Symphony orchestra celebrates “Trinity at 150” Photo credit: Oliver Chapin-Eiserloh

Photo by Oliver Chapin-Eiserloh

There was an evident sense of excitement in the Ruth Taylor Recital Hall as people packed in their seats for a show entitled “Trinity at 150: A Celebration”. Soon, the hall was above its capacity and disappointed concert-goers were ushered into an adjacent classroom that had earlier been designated for overflow seating. Desperate parents bickered over seats that had been saved inadequately with event programs.

While past Trinity Symphony Orchestra events have filled the hall, none that I’ve seen have generated quite this much excitement. All of this buzz was because of one thing: the debut of an entirely new symphony

Last Saturday, Oct. 19, the Trinity University Symphony Orchestra along with faculty conductor Joseph Kneer performed the world premiere of the symphony entitled “Trinity.” This symphony is the brain-child of resident faculty composer, Brian Bondari. Bondari had the idea to create a piece of music to honor Trinity University as it celebrates its 150th year of operation. Bondari began writing, and what began as a single movement piece soon grew to be the symphony that it is today.

Despite the slough of other “Trinity at 150” events, this particular one seemed to stand out, it would seem because of the home-grown nature of the piece being performed.

The “Trinity” symphony itself was a hit. The first movement, entitled Ethos, and the second movement, entitled Pathos, were both amazing in that they seemed to draw out emotions that could easily be associated with many different aspects of life at Trinity over the years. Moments of despair for the times of struggle and moments of joy for all the happy memories were all there. It seemed to sum up the last 150 years about as well as anything could.

However, it was the third movement, Logos, that stole my heart. If Ethos and Pathos represented the past and present, Logos was the future. With the fanfare like melody, it was triumphant and exciting. With so many new and exciting things happening every day at Trinity and with so many plans for future growth and enhancement, Logos seemed to perfectly encapsulate where this institution is headed in the coming years.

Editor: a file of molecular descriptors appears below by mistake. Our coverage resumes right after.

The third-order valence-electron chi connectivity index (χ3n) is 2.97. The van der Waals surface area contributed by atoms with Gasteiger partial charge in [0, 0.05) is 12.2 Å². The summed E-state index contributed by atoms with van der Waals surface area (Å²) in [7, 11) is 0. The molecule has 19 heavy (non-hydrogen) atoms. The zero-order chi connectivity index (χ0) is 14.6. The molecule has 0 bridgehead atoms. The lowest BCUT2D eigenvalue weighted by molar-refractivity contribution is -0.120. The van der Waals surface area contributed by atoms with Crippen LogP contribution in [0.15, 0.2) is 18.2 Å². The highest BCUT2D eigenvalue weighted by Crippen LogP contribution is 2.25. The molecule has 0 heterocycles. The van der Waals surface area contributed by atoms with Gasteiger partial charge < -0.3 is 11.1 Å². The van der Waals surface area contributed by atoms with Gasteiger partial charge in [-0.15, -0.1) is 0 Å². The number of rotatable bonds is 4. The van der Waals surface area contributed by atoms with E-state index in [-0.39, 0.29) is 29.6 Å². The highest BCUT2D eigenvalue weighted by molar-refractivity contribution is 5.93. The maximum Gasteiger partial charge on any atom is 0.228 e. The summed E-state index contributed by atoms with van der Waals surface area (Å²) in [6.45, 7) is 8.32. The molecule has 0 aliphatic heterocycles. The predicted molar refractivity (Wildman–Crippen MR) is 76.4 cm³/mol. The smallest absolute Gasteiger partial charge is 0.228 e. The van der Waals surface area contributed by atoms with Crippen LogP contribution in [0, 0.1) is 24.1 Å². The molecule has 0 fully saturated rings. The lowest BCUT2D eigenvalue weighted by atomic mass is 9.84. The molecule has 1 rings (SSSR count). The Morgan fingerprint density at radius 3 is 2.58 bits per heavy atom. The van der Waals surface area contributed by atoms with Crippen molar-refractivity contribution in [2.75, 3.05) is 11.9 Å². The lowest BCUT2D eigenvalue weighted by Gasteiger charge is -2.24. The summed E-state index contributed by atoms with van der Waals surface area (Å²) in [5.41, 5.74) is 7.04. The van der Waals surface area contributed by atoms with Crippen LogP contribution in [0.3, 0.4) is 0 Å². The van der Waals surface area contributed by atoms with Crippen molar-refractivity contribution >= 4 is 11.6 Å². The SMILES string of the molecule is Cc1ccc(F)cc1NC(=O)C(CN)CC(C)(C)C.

Despite an overall amazing performance, there were a few less than perfect moments that are worth noting. At the beginning of the concert, the music began, but the house lights failed to dim leaving people audibly confused. Soon the problem was rectified, and the show continued. The other aspect that I thought could use a little work was, ironically, the third movement of “Trinity.” While the music itself was melodic, there seemed to be an issue with the continuity of volume.

The music would fluctuate from quiet to loud, almost to the point where I wanted to cover my ears, and then back again in a very dramatic and unnerving way. This problem is probably just due to the fact that this was a world premiere and there was very little time to work out these kinks.

In addition to “Trinity”, the symphony played three other pieces that were selected at 50-year intervals to make certain anniversaries in Trinity’s history. The concert opened with sections from De Falla’s El Amor Brujo, a ballet written in 1915 about a women’s struggle of being haunted by her dead husband’s ghost. This part of the performance, while intriguing, was slightly overshadowed by the impending “Trinity” symphony.

The second work performed was “Ach, ich fühl’s” from The Magic Flute, an opera composed by Mozart in the late 1700’s. What set this piece apart from the rest was the stellar vocal performance by senior business administration major and Rosland Phillips Vocal Competition winner Odet Torres. Her voice drew in the audience and made this a memorable part of the larger show.

The performance closed with a rousing performance of Dvořák’s Slavonic Dance in G Minor. This piece served as the perfect bookend to the concert, as it came right after the performance of Logos.

The night as a whole appeared to be a rousing success and served as a testament to what Trinity was, is and will amount to in the future.